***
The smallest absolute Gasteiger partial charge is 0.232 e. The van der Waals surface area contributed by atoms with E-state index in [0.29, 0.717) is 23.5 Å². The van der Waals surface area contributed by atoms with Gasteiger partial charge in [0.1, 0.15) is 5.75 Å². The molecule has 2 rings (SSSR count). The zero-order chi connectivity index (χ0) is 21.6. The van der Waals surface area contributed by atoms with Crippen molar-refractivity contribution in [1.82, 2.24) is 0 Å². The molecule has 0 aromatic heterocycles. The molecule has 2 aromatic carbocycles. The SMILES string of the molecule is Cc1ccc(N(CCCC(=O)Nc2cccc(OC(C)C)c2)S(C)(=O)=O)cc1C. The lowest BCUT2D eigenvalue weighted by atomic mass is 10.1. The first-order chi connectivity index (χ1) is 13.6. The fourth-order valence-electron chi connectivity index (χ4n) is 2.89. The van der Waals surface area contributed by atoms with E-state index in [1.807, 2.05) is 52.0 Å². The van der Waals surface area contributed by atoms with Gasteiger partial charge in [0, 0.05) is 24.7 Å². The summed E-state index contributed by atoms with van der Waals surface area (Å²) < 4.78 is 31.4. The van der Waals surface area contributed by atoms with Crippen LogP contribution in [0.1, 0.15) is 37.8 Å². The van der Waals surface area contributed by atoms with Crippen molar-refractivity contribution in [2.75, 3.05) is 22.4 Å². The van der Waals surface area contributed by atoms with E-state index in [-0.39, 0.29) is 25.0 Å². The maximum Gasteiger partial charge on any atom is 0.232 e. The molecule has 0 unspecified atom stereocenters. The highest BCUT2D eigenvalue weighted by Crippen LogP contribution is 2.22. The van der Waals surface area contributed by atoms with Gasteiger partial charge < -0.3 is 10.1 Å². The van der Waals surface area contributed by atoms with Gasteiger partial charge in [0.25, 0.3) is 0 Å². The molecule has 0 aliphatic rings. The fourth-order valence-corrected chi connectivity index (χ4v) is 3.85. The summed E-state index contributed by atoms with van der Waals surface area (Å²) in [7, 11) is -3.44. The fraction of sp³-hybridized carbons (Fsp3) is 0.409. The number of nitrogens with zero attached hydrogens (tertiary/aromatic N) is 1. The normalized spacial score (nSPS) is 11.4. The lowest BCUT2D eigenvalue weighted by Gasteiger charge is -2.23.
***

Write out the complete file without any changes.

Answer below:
The smallest absolute Gasteiger partial charge is 0.232 e. The van der Waals surface area contributed by atoms with E-state index in [0.29, 0.717) is 23.5 Å². The van der Waals surface area contributed by atoms with Gasteiger partial charge in [0.1, 0.15) is 5.75 Å². The molecule has 2 rings (SSSR count). The zero-order chi connectivity index (χ0) is 21.6. The van der Waals surface area contributed by atoms with Crippen molar-refractivity contribution in [1.82, 2.24) is 0 Å². The molecule has 0 aromatic heterocycles. The molecule has 2 aromatic carbocycles. The SMILES string of the molecule is Cc1ccc(N(CCCC(=O)Nc2cccc(OC(C)C)c2)S(C)(=O)=O)cc1C. The lowest BCUT2D eigenvalue weighted by atomic mass is 10.1. The first-order chi connectivity index (χ1) is 13.6. The fourth-order valence-electron chi connectivity index (χ4n) is 2.89. The van der Waals surface area contributed by atoms with E-state index in [1.807, 2.05) is 52.0 Å². The van der Waals surface area contributed by atoms with Gasteiger partial charge in [0, 0.05) is 24.7 Å². The summed E-state index contributed by atoms with van der Waals surface area (Å²) < 4.78 is 31.4. The van der Waals surface area contributed by atoms with Crippen LogP contribution in [0.1, 0.15) is 37.8 Å². The van der Waals surface area contributed by atoms with Crippen molar-refractivity contribution in [2.75, 3.05) is 22.4 Å². The van der Waals surface area contributed by atoms with E-state index in [-0.39, 0.29) is 25.0 Å². The maximum Gasteiger partial charge on any atom is 0.232 e. The molecule has 0 unspecified atom stereocenters. The highest BCUT2D eigenvalue weighted by Crippen LogP contribution is 2.22. The van der Waals surface area contributed by atoms with Gasteiger partial charge < -0.3 is 10.1 Å². The van der Waals surface area contributed by atoms with Gasteiger partial charge in [0.25, 0.3) is 0 Å². The molecule has 0 aliphatic rings. The fourth-order valence-corrected chi connectivity index (χ4v) is 3.85. The summed E-state index contributed by atoms with van der Waals surface area (Å²) in [7, 11) is -3.44. The fraction of sp³-hybridized carbons (Fsp3) is 0.409. The number of nitrogens with zero attached hydrogens (tertiary/aromatic N) is 1. The normalized spacial score (nSPS) is 11.4. The lowest BCUT2D eigenvalue weighted by Gasteiger charge is -2.23.